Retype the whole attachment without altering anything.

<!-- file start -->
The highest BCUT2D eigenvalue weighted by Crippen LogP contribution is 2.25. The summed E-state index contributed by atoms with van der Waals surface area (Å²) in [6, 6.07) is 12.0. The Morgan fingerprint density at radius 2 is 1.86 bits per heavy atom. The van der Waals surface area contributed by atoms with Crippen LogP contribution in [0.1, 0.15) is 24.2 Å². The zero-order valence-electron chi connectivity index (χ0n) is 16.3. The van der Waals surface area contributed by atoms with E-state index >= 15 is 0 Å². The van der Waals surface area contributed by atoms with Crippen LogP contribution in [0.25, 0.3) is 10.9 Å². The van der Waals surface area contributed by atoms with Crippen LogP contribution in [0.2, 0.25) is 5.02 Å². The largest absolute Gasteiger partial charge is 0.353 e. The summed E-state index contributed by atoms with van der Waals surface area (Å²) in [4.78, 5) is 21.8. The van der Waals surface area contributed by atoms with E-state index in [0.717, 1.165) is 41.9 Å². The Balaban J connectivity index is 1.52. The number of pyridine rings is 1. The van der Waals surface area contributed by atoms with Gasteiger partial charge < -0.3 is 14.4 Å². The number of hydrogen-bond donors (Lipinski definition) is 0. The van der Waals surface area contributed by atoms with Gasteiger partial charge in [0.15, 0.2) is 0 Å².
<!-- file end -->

The highest BCUT2D eigenvalue weighted by Crippen LogP contribution is 2.25. The summed E-state index contributed by atoms with van der Waals surface area (Å²) in [6, 6.07) is 12.0. The Morgan fingerprint density at radius 2 is 1.86 bits per heavy atom. The van der Waals surface area contributed by atoms with Crippen LogP contribution in [0.1, 0.15) is 24.2 Å². The zero-order valence-electron chi connectivity index (χ0n) is 16.3. The van der Waals surface area contributed by atoms with E-state index >= 15 is 0 Å². The van der Waals surface area contributed by atoms with Crippen LogP contribution in [0.25, 0.3) is 10.9 Å². The van der Waals surface area contributed by atoms with Crippen LogP contribution in [0.2, 0.25) is 5.02 Å². The largest absolute Gasteiger partial charge is 0.353 e. The summed E-state index contributed by atoms with van der Waals surface area (Å²) in [4.78, 5) is 21.8. The van der Waals surface area contributed by atoms with E-state index in [0.717, 1.165) is 41.9 Å². The Balaban J connectivity index is 1.52. The number of pyridine rings is 1. The van der Waals surface area contributed by atoms with Gasteiger partial charge < -0.3 is 14.4 Å². The number of hydrogen-bond donors (Lipinski definition) is 0. The van der Waals surface area contributed by atoms with Gasteiger partial charge in [0.15, 0.2) is 0 Å².